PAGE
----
“KISS me, I’m Irish!”

The Blarney Stone and all its allure asideWDYTHA Lynn Broderick 2013 WP, “KISS me, I’m Irish!” It’s a common phrase on a day like today, but now that the parades have passed and one’s appetite has been satisfied by some corned beef and cabbage (or another delectable dish, like green eggs and ham), my thoughts turn to my Irish ancestors. Just as with any nationality, one would never have been the same without them, and, well, being Irish can be a lot of fun :-) Leprechauns, pots o’gold, and great folktales all add a measure of humor and intrigue to temper the hardships our ancestors suffered during the Great Potato Famine. (At least my ancestors were part of that tragic time in history :-(

Since KISS genealogy defines me, I’m always looking for resources that will help those interested in learning more about their family history in a clear and concise way. For those of you of Irish descent, I found a resource, available for download, that is a treasure trove of information on seeking those elusive and not so elusive ancestors. It is entitled Tracing Your Ancestors in Ireland. It includes step-by-step instructions, including a number of websites, a bibliography, and information directory. In the year of The Gathering Ireland 2013, it is a welcomed preparatory publication.

Whether elusive or not, in order to conduct genealogical research on the Emerald Isle, one must complete preliminary research to find the specific locality, at least the county, but preferably the parish :-) This can be a challenge, but now you have the goal: locate the county and/or parish of residence for your ancestor(s). With this reference guide you will be well on your way!

So, if you’re Irish, enjoy a Shamrock shake and consider how applying these suggestions will lead you to your genealogical pot o’ gold. And when you find it, please let me know so that we can do the Irish jig together :-)

Copyright ©2013 Lynn Broderick and the Single Leaf. All Rights Reserved.

KISS Genealogy

KISS Genealogy WPA number of years ago a university professor asked me to write a curriculum for a family history and genealogy class. He told me to make it “KISS.” Well, I hadn’t heard of that principle before so he added, “Keep it simple s_____.” You can fill in the blank.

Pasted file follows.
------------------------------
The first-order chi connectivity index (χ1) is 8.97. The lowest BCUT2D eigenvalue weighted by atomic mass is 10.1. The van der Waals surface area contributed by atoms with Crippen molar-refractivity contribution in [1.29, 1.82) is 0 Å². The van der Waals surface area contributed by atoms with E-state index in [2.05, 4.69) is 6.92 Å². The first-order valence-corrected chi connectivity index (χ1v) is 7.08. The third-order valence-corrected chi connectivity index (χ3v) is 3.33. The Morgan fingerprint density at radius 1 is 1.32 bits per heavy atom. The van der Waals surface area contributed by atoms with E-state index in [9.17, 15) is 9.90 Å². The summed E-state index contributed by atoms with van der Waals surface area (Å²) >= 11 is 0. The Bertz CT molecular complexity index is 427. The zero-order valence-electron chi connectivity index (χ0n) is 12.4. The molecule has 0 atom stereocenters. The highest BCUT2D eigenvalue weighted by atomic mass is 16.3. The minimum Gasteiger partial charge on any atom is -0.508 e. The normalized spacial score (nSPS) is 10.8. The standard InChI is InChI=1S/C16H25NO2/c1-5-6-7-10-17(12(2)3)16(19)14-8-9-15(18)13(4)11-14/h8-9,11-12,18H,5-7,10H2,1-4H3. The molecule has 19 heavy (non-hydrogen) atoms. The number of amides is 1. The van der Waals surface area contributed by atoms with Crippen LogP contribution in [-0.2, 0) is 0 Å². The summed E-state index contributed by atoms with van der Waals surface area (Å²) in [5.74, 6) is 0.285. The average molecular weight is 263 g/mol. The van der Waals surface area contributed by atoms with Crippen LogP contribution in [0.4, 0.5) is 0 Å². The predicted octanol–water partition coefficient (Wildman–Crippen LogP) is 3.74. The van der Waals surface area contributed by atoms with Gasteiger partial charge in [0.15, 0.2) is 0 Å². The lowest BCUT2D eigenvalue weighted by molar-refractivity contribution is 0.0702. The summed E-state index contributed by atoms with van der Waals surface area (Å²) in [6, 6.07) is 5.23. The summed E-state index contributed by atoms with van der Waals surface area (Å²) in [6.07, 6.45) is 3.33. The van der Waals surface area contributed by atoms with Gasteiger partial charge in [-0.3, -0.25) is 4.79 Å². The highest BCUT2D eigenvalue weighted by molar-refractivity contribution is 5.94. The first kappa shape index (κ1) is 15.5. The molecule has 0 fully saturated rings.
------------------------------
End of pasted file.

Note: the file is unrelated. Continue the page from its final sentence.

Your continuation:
Now the KISS principle is attributed to Clarence Leonard [Kelly] Johnson (1910-1990), an aeronautical engineer who led the design of the SR-71 Blackbird.1 He is noted as saying, “Our aim is to get results cheaper, sooner, and better through application of common sense to tough problems. If it works, don’t fix it…. Reduce reports and other paperwork to a minimum…. Keep it simple, stupid—KISS—is our constant reminder.”2

So there you have it, my instructions. Sometimes the thought of doing genealogy brings a vision of piles of files, endless reports, and isolation. It doesn’t sound like a lot of fun, does it? I can attest to this experience.

Years previous to the request to write a curriculum I enrolled in a university genealogy class. Weeks into it I thought, “never again!” I could not figure out the discrepancy. I had been doing genealogy since I could hold a “magic” marker, purple to be exact. I had designed a family tree by the time I could write, and before I ever saw one in printed form. Not to get personal, but no one in my family did such things. As an anomaly, I was having a lot of fun tracking down those ancestors anyway :-) Now, in this university setting I was saying, “something is so wrong here!” It was only appropriate that the time would come that I would be asked to write such a curriculum.

So I did. I wrote the curriculum. Originally, the request was to cover genealogy in four 30-minute lessons. I raised him two. The class increased exponentially and by the fourth cycle four times the number of students were in attendance. Simplicity breeds engagement. Simple is not superficial; it’s approaching a subject step by step, taking the time required without imposed deadlines so that one can cover the breadth and depth necessary to feel the satisfaction of a work well done. It’s finished when it’s finished. Granted, professionally speaking, deadlines are part of the contract, but for anyone reading this who’s just curious, has a question or two, or a compelling story to confirm, may I suggest you give it a KISS! Spend today with your loved ones and in future days I’ll share with you ways to KISS your heritage hunting. Happy Valentines Day!

  1. Ben R. Rich, Clarence Leonard (Kelly) Johnson 1910-1990: A Biographical Memoir (Washington, D.C.: National       Academies Press, 1995), 221.
  2. Rich, Clarence Leonard (Kelly) Johnson 1910-1990, 231.

Copyright ©2013 Lynn Broderick and the Single Leaf. All Rights Reserved.